What Musicianship Taught Paul English About Building Companies

Kyle Billings
April 10, 2014
Kyle Billings

At BerkleeICE's fourth Creative Entrepreneurs Lecture of the spring, Boston's own Paul English—founder of KAYAK, GetHuman, and Boston's brand new Blade incubator—recounted how his experience as a musician helped him build a $2 billion company. 


Find Outstanding Players 

It’s dangerous to go alone. The best place an artist or founder can be is surrounded by a team of equally talented people. English is a fanatic about building outstanding teams; it is the skill he is most proud of. He has even developed a system in which he must hire employees within seven days of hearing their name. 

And if a team member is not a good fit, English will not hesitate to find a replacement. 


Know Your Role

The best bands are made up of unique people, just like great startups. Every member has a different skill-set, personality, and part to perform. Paul English was a serious musician in high school and college. He was once recruited over an astonishingly talented pianist not for his chops, but for his ability to listen and support the singer. He performs no differently as a founder.

After all, a band only needs one Ringo Starr.  


Be Disciplined

Music and entrepreneurship require hard work. As a freshman in college, English worked full time as a software engineer programming cameras on spy planes. His classes were unchallenging, yet hardened a resolve of discipline. From the daily grind of email to the firing of an employee, his seven-year degree taught him more than computer science; it taught him to do what must be done, no matter how avoidable it may feel.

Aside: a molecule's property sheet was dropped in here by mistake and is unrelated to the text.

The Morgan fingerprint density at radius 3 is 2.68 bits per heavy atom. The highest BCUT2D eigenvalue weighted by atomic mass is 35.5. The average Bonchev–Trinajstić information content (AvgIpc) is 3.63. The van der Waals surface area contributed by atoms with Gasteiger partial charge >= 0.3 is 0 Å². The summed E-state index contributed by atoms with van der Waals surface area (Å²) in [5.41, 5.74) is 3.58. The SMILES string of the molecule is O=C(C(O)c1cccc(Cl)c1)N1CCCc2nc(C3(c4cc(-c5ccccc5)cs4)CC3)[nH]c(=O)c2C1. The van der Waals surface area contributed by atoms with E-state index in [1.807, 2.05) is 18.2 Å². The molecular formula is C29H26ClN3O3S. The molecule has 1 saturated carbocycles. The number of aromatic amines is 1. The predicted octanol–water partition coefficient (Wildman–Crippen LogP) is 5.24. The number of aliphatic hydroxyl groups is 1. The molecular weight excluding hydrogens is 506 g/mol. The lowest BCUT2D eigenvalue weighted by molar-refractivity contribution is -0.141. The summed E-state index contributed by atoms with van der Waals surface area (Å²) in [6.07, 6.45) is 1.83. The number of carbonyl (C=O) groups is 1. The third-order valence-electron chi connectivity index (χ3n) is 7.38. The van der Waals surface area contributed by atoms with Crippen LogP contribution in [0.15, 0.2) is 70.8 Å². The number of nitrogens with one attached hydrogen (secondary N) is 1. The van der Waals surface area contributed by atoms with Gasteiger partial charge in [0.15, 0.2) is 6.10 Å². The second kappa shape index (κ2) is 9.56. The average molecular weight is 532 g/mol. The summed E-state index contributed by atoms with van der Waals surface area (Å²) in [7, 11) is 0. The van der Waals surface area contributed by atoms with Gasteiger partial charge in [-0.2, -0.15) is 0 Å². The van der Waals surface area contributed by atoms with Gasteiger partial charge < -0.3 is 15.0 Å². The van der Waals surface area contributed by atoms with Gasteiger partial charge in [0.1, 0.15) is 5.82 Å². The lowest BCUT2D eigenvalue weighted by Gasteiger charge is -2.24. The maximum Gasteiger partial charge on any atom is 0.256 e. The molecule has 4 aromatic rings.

With a band or startup comes late nights, massive disagreements, and difficult decisions. The individualistic, opinionated, and driven few will put the work in to achieve their goals, no matter how tough. 



“There’s no recipe for new. You need to test, and tune yourself to the response.” 

Musicians can learn from a crowd, just like company founders can learn from customers. As a child in a nine-person household, English learned early on to tune into the subtlest dynamics between parents and siblings. He built KAYAK by tuning into the response of his earliest users, and as the company grew, he developed a powerful culture by tuning into the dynamics of his employees.

Pay attention to your environment, and let responses inform the development of your ideas.



There will be good times and bad times. English says that if he could go back and give himself advice, it would be to relax, to avoid the distractions of his own apprehensions, and just move forward. 

As an entrepreneur, have thick skin and a short memory. Don’t dwell long in the past. 


Paul English followed Kevin Augunas, Willard Ahdritz, and Gloria and Emilio Estefan as part of BerkleeICE's Creative Entrepreneurs Lecture Series.